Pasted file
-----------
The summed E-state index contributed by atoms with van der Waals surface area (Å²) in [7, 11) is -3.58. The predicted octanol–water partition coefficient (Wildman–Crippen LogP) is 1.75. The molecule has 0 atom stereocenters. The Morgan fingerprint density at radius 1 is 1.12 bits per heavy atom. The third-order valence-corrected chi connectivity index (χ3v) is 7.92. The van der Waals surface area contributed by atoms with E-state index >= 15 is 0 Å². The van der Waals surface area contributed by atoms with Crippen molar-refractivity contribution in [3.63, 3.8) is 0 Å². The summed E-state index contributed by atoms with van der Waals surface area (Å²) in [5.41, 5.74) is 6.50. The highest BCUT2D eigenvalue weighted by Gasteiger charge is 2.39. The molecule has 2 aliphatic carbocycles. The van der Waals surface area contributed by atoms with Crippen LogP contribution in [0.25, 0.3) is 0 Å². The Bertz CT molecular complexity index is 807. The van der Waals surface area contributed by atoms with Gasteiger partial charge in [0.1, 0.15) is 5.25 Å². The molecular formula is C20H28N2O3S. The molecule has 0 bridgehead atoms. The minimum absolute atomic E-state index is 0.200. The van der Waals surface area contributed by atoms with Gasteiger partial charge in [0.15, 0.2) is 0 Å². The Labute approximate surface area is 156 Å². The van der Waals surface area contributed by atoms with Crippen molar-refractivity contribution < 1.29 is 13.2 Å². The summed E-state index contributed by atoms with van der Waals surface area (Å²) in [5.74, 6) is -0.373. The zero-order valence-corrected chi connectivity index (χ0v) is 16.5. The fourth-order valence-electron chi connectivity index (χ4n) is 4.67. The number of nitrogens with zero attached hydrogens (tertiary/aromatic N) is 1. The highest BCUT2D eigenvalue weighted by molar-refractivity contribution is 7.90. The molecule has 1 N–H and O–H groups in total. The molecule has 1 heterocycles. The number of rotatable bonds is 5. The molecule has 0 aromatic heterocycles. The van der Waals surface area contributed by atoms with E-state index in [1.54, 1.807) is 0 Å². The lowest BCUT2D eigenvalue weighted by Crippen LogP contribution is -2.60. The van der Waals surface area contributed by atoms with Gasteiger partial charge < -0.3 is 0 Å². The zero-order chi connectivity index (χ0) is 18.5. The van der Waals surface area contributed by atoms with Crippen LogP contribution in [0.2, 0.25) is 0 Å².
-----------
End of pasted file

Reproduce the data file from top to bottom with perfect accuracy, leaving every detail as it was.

The summed E-state index contributed by atoms with van der Waals surface area (Å²) in [7, 11) is -3.58. The predicted octanol–water partition coefficient (Wildman–Crippen LogP) is 1.75. The molecule has 0 atom stereocenters. The Morgan fingerprint density at radius 1 is 1.12 bits per heavy atom. The third-order valence-corrected chi connectivity index (χ3v) is 7.92. The van der Waals surface area contributed by atoms with E-state index >= 15 is 0 Å². The van der Waals surface area contributed by atoms with Crippen molar-refractivity contribution in [3.63, 3.8) is 0 Å². The summed E-state index contributed by atoms with van der Waals surface area (Å²) in [5.41, 5.74) is 6.50. The highest BCUT2D eigenvalue weighted by Gasteiger charge is 2.39. The molecule has 2 aliphatic carbocycles. The van der Waals surface area contributed by atoms with Crippen LogP contribution in [0.25, 0.3) is 0 Å². The Bertz CT molecular complexity index is 807. The van der Waals surface area contributed by atoms with Gasteiger partial charge in [0.1, 0.15) is 5.25 Å². The molecular formula is C20H28N2O3S. The molecule has 0 bridgehead atoms. The minimum absolute atomic E-state index is 0.200. The van der Waals surface area contributed by atoms with Gasteiger partial charge in [0.15, 0.2) is 0 Å². The Labute approximate surface area is 156 Å². The van der Waals surface area contributed by atoms with Crippen molar-refractivity contribution < 1.29 is 13.2 Å². The summed E-state index contributed by atoms with van der Waals surface area (Å²) in [5.74, 6) is -0.373. The zero-order valence-corrected chi connectivity index (χ0v) is 16.5. The fourth-order valence-electron chi connectivity index (χ4n) is 4.67. The number of nitrogens with zero attached hydrogens (tertiary/aromatic N) is 1. The highest BCUT2D eigenvalue weighted by molar-refractivity contribution is 7.90. The molecule has 1 N–H and O–H groups in total. The molecule has 1 heterocycles. The number of rotatable bonds is 5. The molecule has 0 aromatic heterocycles. The van der Waals surface area contributed by atoms with E-state index in [1.54, 1.807) is 0 Å². The lowest BCUT2D eigenvalue weighted by Crippen LogP contribution is -2.60. The van der Waals surface area contributed by atoms with Gasteiger partial charge < -0.3 is 0 Å². The zero-order chi connectivity index (χ0) is 18.5. The van der Waals surface area contributed by atoms with Crippen LogP contribution in [0.2, 0.25) is 0 Å².